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Outline the Ontological argument for the existence of God. Comment on the claim that the strengths outweigh the weaknesses.

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Introduction

The Ontological Argument Outline the Ontological argument for the existence of God. Comment on the claim that the strengths outweigh the weaknesses. This essay will discuss the Ontological argument for the existence of God and thus conclude whether or not the strengths outweigh the weaknesses. By definition, the Ontological argument is a deductive argument which attempts the method of a priori proof - using intuition and reason alone. The argument examines the concept of God, and states that if we can conceive of the greatest possible being, then it must exist. Throughout the years many philosophers have made argument both for and against the argument. I will discuss the opinions of these various philosophers and thus reach an overall conclusion. Philosopher, St Anselm stated that: 'God is that of which nothing greater can be conceived.' By this, Anselm is saying that God has to be the greatest and best thing to be thought of. This statement is one in which both believers and non believers can relate to (even the 'fool' mentioned in Psalm 14), as if there was a God - by definition He would withhold certain characteristics (such a being a creator) which would make Him most excellent. ...read more.

Middle

We can use this to test the statement: 'God's existence is necessary.' Firstly, we question whether or not this statement could maybe be true - However, if God's existence is necessary then how can a necessity become a possibility/maybe true? - Calling this statement as 'maybe true' is only illogical. We then question whether the statement can be 'no' but, a statement is only ever 'no' if it contains contradiction, for example, 'no one in the world should lie except me.' If no one should lie - neither should I as I am a part of the world, this thus makes the statement incorrect. However the statement: 'God's existence is necessary,' contains no contradictions so 'no' has been ruled out. Therefore we are left with 'yes' and so Malcolm states that God must exist. The final argument for the ontological argument comes from philosopher Platinga, who devised a modal form. He states that firstly, it is proposed that a being has maximal excellence in a given possible world - if and only if it is omnipotent, omniscient and wholly good in that world. ...read more.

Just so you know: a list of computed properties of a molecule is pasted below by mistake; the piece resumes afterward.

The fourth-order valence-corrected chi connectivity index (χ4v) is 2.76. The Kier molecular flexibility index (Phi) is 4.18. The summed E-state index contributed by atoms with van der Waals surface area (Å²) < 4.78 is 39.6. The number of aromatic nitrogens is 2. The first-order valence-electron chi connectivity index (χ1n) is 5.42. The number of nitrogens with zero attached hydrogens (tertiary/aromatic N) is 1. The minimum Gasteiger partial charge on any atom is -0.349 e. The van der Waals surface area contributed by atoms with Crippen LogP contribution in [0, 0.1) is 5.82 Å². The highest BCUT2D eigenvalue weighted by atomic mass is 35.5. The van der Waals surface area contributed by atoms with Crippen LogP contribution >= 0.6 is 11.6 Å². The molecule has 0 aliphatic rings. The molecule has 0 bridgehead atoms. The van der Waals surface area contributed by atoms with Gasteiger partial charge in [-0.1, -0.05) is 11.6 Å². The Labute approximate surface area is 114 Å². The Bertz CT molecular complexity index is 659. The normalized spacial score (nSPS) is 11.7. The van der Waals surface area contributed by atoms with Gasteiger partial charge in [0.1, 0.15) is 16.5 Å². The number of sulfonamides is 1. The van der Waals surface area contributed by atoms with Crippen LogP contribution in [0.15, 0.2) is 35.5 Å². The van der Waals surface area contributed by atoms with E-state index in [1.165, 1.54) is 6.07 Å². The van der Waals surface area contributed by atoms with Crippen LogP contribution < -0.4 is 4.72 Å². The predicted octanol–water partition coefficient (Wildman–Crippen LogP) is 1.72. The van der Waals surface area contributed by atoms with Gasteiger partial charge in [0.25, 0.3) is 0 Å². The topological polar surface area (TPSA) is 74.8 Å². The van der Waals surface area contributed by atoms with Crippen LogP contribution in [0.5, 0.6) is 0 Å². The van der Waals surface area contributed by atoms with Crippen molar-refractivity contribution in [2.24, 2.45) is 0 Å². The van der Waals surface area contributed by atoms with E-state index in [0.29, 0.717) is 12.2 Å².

Conclusion

Furthermore, in response to Malcolm's argument of 'yes, no or maybe' statements philosopher, Davies goes on to suggest that the use of the word 'is' has been used innocently. This is because 'is 'can only be used in two ways. Firstly, to define something, for example: there IS the Queen and secondly, to explain the existence of something for example, there is a thing as a vampire. Malcolm assumes that: 'GOD is necessary, therefore God is.' However, Davies disagrees as he believes the word 'is' has not been used to describe or explain anything - therefore it has been used incorrectly and therefore does not withstand logic and reason. In conclusion, It is apparent that there are far more weaknesses than strengths. I believe that the above stated strengths are extremely weak. For example, Norman Malcolm's argument is purely based on play on words. Therefore it is easy to conclude that the argument may strengthen the faith of a believer, however, it will fail convince an atheist. The main reason for this being that there are far more weakness to strengths - the few strengths that have been portrayed are also extremely weak. ?? ?? ?? ?? Uzma Tariq 13.06 ...read more.

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